France, an eco-score on the label to communicate the environmental impact of food


In France comes theeco-score, a synthetic Front of Pack (FOP) label information to communicate the environmental impact of foods on the shelf. Its adoption by app managers such as Yuka could theoretically facilitate sustainable consumption choices by suggesting alternatives with a smaller carbon footprint.

However, there appears to be a serious risk of underestimating organic production, which today represents the only system that can guarantee effective respect for ecosystems, animal welfare and consumer health on the basis of cogent and uniform regulations.

A 5-color eco-score

A 5-tiered logo (colors and letters), such as that of NutriScore, is used in theeco-score to distinguish at a glance foods made with less consumption of resources (water, soil), emissions (including transportation-related) and pollutants (e.g., pesticides), respecting biodiversity, etc.

The initiative was launched by ECO2, the same company that launched the ethical sustainable cooking app. A number of operators committed to sustainable production and consumption (#SDG12) and proper consumer information have already joined. These include Yuka, the app that provides instant judgment on nutritional profile and the presence of ‘suspect’ additives, with a favor toward organic products. (1)

Eco-score, government criteria

The summary judgment provided by theeco-score is based on several criteria. First on the Life Cycle Assessment (LCA) of food, performed by the French Agency for Ecological Transition (ADEME, Agence de la transition écologique). Based on theeco-score criterion introduced on the label by the French law against waste (Law 105/2020), starting in 2021, ADEME has already evaluated 2500 products with the Agrybalyse project).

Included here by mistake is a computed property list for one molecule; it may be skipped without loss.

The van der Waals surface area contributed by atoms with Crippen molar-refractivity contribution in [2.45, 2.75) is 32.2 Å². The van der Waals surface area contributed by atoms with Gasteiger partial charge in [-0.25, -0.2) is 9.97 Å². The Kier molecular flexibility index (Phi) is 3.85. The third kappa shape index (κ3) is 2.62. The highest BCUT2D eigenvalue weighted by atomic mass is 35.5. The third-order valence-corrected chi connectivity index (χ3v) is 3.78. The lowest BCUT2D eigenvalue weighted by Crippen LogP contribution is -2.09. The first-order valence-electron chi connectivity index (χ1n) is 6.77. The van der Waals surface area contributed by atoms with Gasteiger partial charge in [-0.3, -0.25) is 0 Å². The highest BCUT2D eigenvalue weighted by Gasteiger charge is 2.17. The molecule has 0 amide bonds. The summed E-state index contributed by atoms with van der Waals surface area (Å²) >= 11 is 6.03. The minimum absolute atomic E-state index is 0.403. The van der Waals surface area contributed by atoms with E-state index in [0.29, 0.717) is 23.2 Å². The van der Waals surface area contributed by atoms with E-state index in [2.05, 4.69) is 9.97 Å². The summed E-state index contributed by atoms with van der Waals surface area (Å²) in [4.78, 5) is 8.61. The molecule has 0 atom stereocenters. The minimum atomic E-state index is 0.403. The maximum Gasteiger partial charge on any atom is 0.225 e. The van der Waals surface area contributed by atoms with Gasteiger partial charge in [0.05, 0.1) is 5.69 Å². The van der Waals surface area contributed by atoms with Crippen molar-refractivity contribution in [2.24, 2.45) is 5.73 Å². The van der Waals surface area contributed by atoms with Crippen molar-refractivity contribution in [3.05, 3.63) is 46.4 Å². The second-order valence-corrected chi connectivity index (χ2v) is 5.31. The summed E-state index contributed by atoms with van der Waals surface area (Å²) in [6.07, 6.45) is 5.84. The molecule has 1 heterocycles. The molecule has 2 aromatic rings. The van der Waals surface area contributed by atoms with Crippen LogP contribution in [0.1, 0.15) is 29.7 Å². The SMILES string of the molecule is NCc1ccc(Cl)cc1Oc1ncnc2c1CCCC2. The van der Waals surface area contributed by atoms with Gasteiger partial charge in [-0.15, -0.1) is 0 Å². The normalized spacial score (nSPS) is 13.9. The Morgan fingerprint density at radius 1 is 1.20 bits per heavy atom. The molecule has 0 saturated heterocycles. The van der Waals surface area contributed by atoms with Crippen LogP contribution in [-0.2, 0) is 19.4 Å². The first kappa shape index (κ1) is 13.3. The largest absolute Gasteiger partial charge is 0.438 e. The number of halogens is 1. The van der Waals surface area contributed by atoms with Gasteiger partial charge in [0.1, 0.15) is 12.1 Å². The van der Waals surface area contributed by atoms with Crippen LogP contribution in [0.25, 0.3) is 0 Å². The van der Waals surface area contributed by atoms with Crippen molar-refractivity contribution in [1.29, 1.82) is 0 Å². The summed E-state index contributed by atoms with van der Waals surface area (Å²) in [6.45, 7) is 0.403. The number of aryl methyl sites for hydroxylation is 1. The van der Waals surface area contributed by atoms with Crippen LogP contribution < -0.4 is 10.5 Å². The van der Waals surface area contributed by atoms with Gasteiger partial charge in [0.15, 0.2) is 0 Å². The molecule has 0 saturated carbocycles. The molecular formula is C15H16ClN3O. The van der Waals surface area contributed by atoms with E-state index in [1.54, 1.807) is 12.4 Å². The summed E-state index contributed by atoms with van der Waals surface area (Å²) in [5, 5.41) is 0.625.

LCA assessment measures the impact of food from field to table, also taking into account its consumption patterns. However, the Agrybalyse standard is criticized by farmers, environmentalists and consumers for the inadequacy of its criteria, which paradoxically can lead to favoring intensive farming over agroecology. (2)

Eco-score, the additional criteria

ECO2’seco-score goes beyond just the LCA criterion adopted in the Agrybalyse model. In fact, the base score is subjected to corrective criteria, with a bonus/malus approach, which consider:

– The origin of each ingredient(bonus from 0 to 15 points),

– The certification of the production method (10 to 20 points), (3)

– the environmental impact of packaging, with penalties if oversized relative to content, not reusable and not recyclable(malus from 0 to 15 points),

– The impact on biodiversity. For products related to overfishing or deforestation (e.g., palm oil, GMO soybeans), a malus of (only) 10 points applies.

The sustainable recipes

The tool is also applied to recipes and dishes served in restaurants. In this case, further evaluation involves the seasonality of ingredients, which is preferable because it is less impactful than greenhouse crops.

With theeco-score, French consumers take another step forward in gaining useful tools to make informed choices for sustainable spending. Below the Alps, however, ça va sans dir, all is silent.

Marta Strinati


1) The voluntary eco-score is already adopted in France by Yuka, Open Food Facts (240 thousand products in the database), food delivery chain FoodChéri, recipe app Frigo Magic, and ready meal company Seazon, among others. Organic ecommerce site La Fourche has adopted it for some of its branded products

2) Confédération paysanne. Aberrant, l’affichage environnemental “Ecoscore” risque de promouvoir l’agriculture intensive. 17.12.20,

3) Que Choisir. Affichage environnemental. L’Ecoscore risque de promouvoir l’agriculture intensive. 17.12.20,

4) Certification of the production method varies with the certifier. If provided by Demeter, Nature & Progrès or Bio Coherence +20 points, if EU Bio or AB(Agricolture biologique) +15 points, if HVE, UTZ, Rainforeste Alliance, Fairtrade, Bleu Blanc Coeur, Label Rouge, ASC Aqua and MSC +10 points

Marta Strinati

Professional journalist since January 1995, he has worked for newspapers (Il Messaggero, Paese Sera, La Stampa) and periodicals (NumeroUno, Il Salvagente). She is the author of journalistic surveys on food, she has published the book "Reading labels to know what we eat".